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Transponders are not necessary equipment for touring abroad although they can make life easier.

Some of the larger French airfields are surrounded by Class D, for which a transponder would normally be required. However our experience is that this requirement is not universally enforced but it is probably a good idea to find out beforehand whether it is likely to be so that alternative routes can be considered. 

There is in Europe generally a greater tolerance of "formation" flying whereby in those cases where a transponder could be needed (as was the case for our entry into Berlin Tempelhof just before it finally closed, and also for La Rochelle) ATC were happy to accept a group of aircraft with one transponder in the lead aircraft.

A transponder is a useful safety feature for water crossings provided the ATC service is taken from a radar equipped unit such as Le Touquet Tower.

Transponder Mandatory Zones (TMZ) were first observed in Germany by WFAeC members in 2005 and are now in the UK, such as in the Stansted area. It is possible to transit without a transponder but one concern is that as more such zones are introduced so it will become more difficult to do so.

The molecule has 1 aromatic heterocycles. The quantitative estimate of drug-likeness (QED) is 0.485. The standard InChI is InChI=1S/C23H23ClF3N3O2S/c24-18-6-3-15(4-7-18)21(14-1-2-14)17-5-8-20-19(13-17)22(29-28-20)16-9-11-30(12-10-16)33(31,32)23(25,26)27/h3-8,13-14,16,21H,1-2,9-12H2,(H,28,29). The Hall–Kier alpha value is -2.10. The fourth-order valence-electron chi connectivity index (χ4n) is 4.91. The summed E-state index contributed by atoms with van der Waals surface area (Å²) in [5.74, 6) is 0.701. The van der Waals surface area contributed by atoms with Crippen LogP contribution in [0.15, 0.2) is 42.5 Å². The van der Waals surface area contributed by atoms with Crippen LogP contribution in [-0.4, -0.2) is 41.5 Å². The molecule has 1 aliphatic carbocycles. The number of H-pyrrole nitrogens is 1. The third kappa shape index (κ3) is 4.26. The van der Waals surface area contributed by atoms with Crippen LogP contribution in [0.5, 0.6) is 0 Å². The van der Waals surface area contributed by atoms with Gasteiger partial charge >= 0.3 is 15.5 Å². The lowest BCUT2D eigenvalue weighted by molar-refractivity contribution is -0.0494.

Two types of transponder have been so far favoured by owners for fitting into microlight aircraft (by virtue of weight and performance). These are TRIG and Filser/Funkwerk.  If a Filser/Funkwerk is fitted it can be set to a standby squawk which can immediately be flipped onto action. Filser owners often set 7700 (the MayDay squawk) into the standby squawk for immediate action if needed. The TRIG however is easier to fit as it comes in two main parts, the smaller of which is the display in the panel.

Here are links to the relevant websites:  TRIG   Filser/Funkwerk


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